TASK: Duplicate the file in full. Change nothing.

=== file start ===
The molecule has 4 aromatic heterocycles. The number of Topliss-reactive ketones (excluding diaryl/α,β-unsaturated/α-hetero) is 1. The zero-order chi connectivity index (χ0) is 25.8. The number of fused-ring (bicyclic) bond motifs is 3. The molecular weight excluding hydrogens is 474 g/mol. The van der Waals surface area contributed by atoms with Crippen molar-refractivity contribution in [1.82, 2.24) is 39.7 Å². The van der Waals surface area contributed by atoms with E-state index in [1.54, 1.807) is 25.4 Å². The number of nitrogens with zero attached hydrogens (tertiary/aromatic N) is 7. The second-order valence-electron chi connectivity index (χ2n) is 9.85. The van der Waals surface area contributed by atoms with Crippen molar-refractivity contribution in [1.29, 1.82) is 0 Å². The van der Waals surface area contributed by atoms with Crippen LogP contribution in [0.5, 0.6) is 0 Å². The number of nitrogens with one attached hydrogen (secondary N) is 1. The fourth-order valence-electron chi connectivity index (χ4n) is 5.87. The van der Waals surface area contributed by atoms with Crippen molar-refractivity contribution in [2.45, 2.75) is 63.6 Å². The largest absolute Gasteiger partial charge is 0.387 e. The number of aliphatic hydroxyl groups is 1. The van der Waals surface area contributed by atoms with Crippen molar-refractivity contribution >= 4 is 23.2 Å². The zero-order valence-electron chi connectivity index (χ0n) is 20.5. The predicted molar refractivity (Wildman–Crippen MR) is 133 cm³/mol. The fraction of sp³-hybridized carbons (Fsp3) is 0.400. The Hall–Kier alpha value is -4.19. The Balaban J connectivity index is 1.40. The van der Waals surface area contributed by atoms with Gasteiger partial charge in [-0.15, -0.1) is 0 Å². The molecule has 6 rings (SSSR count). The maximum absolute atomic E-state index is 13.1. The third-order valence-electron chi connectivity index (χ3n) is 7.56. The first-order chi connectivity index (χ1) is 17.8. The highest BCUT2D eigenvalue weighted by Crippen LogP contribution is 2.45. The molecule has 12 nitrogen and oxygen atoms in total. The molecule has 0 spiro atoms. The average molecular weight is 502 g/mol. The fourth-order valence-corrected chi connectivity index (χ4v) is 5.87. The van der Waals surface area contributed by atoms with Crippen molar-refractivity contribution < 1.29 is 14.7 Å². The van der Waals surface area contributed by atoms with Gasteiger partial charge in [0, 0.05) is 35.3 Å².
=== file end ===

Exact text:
The molecule has 4 aromatic heterocycles. The number of Topliss-reactive ketones (excluding diaryl/α,β-unsaturated/α-hetero) is 1. The zero-order chi connectivity index (χ0) is 25.8. The number of fused-ring (bicyclic) bond motifs is 3. The molecular weight excluding hydrogens is 474 g/mol. The van der Waals surface area contributed by atoms with Crippen molar-refractivity contribution in [1.82, 2.24) is 39.7 Å². The van der Waals surface area contributed by atoms with E-state index in [1.54, 1.807) is 25.4 Å². The number of nitrogens with zero attached hydrogens (tertiary/aromatic N) is 7. The second-order valence-electron chi connectivity index (χ2n) is 9.85. The van der Waals surface area contributed by atoms with Crippen molar-refractivity contribution in [1.29, 1.82) is 0 Å². The van der Waals surface area contributed by atoms with Crippen LogP contribution in [0.5, 0.6) is 0 Å². The number of nitrogens with one attached hydrogen (secondary N) is 1. The fourth-order valence-electron chi connectivity index (χ4n) is 5.87. The van der Waals surface area contributed by atoms with Crippen molar-refractivity contribution in [2.45, 2.75) is 63.6 Å². The largest absolute Gasteiger partial charge is 0.387 e. The number of aliphatic hydroxyl groups is 1. The van der Waals surface area contributed by atoms with Crippen molar-refractivity contribution >= 4 is 23.2 Å². The zero-order valence-electron chi connectivity index (χ0n) is 20.5. The predicted molar refractivity (Wildman–Crippen MR) is 133 cm³/mol. The fraction of sp³-hybridized carbons (Fsp3) is 0.400. The Hall–Kier alpha value is -4.19. The Balaban J connectivity index is 1.40. The van der Waals surface area contributed by atoms with Gasteiger partial charge in [-0.15, -0.1) is 0 Å². The molecule has 6 rings (SSSR count). The maximum absolute atomic E-state index is 13.1. The third-order valence-electron chi connectivity index (χ3n) is 7.56. The first-order chi connectivity index (χ1) is 17.8. The highest BCUT2D eigenvalue weighted by Crippen LogP contribution is 2.45. The molecule has 12 nitrogen and oxygen atoms in total. The molecule has 0 spiro atoms. The average molecular weight is 502 g/mol. The fourth-order valence-corrected chi connectivity index (χ4v) is 5.87. The van der Waals surface area contributed by atoms with Crippen molar-refractivity contribution < 1.29 is 14.7 Å². The van der Waals surface area contributed by atoms with Gasteiger partial charge in [0, 0.05) is 35.3 Å².